Dom Casmurro (1899), perhaps Brazil’s most celebrated novel, has acquired in the century since its publication what must be the longest critical bibliography devoted to any single work of Brazilian fiction. Part of its attraction no doubt lies in the enigma concerning possible adultery and betrayal that many critics have found in its pages. In the distinct stages the interpretation of the novel has gone through, betrayal has been the key issue of debate. Readings can be seen to organize themselves around the different answers to the questions of exactly who betrays whom, why, and to what end.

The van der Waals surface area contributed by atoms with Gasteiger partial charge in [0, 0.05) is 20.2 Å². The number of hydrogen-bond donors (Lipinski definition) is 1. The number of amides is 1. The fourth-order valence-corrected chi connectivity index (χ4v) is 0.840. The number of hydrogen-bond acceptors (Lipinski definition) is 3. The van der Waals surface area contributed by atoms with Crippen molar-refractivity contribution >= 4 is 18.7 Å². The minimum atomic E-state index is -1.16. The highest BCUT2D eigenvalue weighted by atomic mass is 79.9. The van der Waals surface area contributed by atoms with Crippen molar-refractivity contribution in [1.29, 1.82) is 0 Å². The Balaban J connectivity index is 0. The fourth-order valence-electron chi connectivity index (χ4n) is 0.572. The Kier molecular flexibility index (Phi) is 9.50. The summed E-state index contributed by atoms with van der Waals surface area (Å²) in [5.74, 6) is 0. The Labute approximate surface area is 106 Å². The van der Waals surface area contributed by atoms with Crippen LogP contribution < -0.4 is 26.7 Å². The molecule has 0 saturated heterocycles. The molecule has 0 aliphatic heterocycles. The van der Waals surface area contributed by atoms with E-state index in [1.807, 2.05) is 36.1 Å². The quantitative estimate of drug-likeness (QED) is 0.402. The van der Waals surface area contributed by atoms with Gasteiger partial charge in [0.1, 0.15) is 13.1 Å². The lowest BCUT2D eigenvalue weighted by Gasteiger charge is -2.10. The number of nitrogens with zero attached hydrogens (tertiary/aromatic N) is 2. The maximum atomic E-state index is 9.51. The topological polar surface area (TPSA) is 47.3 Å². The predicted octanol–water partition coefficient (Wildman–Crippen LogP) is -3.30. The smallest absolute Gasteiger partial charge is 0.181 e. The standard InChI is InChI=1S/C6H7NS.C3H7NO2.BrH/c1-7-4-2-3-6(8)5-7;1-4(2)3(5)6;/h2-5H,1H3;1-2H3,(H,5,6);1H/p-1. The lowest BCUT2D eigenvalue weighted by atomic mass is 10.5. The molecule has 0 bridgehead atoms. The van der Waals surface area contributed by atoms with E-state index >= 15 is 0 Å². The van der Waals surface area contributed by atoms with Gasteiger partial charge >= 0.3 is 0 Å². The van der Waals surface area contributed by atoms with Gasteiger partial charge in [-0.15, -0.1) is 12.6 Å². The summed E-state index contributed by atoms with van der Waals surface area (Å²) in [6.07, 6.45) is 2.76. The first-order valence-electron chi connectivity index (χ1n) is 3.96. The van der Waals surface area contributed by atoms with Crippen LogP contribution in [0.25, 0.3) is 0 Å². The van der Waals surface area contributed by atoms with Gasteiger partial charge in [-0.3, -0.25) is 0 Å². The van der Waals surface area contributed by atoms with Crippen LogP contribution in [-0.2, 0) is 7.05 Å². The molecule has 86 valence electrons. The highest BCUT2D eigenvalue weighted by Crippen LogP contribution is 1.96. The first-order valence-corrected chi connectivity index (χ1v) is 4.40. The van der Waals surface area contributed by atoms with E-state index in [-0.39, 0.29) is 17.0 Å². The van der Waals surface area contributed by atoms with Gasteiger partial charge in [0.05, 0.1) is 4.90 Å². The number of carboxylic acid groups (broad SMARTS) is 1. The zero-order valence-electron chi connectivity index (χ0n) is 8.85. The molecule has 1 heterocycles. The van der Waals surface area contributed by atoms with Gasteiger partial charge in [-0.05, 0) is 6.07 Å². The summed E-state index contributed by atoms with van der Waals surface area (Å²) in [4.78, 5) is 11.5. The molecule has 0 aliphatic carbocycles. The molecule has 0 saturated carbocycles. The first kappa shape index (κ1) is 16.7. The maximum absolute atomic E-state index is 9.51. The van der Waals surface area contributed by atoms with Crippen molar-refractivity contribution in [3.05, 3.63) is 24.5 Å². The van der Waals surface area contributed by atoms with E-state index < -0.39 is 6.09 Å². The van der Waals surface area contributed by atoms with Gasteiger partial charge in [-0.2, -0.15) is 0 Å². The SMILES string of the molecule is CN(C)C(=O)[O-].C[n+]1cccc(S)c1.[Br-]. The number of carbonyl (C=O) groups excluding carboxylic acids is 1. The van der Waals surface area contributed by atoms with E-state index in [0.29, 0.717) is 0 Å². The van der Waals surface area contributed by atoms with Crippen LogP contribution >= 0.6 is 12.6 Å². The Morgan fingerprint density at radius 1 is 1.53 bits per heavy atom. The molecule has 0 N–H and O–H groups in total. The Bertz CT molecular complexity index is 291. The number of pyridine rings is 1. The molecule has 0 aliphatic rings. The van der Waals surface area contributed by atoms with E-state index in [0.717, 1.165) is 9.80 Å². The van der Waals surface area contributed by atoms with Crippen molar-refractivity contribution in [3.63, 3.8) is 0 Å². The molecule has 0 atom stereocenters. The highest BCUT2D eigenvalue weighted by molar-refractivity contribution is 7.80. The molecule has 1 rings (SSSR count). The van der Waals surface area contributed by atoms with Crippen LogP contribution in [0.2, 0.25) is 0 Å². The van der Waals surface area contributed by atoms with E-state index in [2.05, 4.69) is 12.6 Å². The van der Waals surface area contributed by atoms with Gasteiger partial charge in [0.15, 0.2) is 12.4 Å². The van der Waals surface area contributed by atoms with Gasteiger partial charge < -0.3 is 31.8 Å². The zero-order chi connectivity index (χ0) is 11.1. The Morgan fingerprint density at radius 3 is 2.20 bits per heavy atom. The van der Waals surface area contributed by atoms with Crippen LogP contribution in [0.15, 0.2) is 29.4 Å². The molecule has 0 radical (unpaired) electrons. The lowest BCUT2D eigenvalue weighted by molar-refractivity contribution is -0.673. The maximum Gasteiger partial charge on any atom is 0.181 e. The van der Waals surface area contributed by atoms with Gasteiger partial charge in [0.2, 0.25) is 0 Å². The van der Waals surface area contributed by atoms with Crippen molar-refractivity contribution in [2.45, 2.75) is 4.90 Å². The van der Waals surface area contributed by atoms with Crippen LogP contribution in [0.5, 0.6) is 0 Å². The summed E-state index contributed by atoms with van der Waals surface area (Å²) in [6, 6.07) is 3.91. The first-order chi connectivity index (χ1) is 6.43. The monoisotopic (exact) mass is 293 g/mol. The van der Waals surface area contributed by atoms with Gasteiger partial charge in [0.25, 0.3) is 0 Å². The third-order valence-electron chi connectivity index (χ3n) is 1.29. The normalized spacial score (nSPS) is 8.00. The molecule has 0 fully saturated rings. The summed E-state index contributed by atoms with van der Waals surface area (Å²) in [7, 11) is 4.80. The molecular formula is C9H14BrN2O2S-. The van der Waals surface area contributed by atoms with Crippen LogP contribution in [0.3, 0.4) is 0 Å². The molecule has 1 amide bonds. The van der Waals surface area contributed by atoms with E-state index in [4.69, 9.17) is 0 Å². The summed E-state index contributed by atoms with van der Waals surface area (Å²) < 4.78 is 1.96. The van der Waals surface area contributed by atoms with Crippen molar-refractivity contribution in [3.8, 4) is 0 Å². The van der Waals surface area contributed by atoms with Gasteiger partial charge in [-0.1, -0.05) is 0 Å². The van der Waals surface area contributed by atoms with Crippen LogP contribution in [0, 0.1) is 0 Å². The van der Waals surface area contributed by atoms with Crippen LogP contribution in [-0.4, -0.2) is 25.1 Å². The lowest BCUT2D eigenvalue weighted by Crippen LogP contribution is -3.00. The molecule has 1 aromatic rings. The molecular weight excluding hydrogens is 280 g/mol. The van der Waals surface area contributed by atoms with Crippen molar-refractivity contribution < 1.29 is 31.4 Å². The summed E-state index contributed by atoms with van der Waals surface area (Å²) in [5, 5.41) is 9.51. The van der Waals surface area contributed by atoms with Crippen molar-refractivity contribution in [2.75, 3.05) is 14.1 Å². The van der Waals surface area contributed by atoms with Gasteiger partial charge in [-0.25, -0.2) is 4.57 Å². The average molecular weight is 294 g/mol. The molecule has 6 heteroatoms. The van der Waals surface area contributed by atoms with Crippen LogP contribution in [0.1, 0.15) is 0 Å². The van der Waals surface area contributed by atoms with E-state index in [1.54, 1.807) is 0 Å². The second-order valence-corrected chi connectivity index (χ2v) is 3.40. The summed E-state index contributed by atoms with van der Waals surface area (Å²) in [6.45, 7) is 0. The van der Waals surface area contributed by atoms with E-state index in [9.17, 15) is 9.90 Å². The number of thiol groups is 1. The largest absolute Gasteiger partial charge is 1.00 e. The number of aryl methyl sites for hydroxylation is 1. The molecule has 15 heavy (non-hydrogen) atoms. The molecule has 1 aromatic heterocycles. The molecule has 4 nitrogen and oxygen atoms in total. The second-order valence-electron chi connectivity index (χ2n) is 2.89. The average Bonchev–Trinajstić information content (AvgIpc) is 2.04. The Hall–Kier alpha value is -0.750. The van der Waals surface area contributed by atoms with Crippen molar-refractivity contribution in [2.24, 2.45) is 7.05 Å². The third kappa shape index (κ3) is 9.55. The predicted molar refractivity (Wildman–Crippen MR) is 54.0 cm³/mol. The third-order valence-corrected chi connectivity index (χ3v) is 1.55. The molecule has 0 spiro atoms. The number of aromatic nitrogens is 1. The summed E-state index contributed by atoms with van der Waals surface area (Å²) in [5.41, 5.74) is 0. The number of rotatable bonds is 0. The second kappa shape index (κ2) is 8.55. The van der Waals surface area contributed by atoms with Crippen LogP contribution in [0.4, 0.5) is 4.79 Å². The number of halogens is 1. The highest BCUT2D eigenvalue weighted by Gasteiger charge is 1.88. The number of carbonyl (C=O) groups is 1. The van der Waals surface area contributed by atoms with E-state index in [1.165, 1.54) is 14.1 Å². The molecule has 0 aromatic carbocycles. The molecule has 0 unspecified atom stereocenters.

The third of the five major novels that Machado de Assis published between 1881 and 1908, Dom Casmurro is a retrospective first-person memoir - fictional, of course - told by an unreliable narrator. His perspective colors all elements of the narrative, subordinating them to his viewpoint. We have only Bento’s stubborn opinion of events and characters, which, however, his very text suggests may be different from what he makes them out to be. The “reality” the novel represents is radically subjectivized, nuanced, and complex, filtered by a problematic consciousness that ends up revealing perspectives other than the one he seems to intend. But while acknowledging this and other aspects of the novel that are in tune with modernism, we should also place it in the realist tradition where it also surely belongs. Recent critics, such as John Gledson and Roberto Schwarz, have argued persuasively for recognizing the novel’s keen understanding of class privilege and class relations in Brazilian society of the Second Reign (under Emperor Pedro II 1840-89).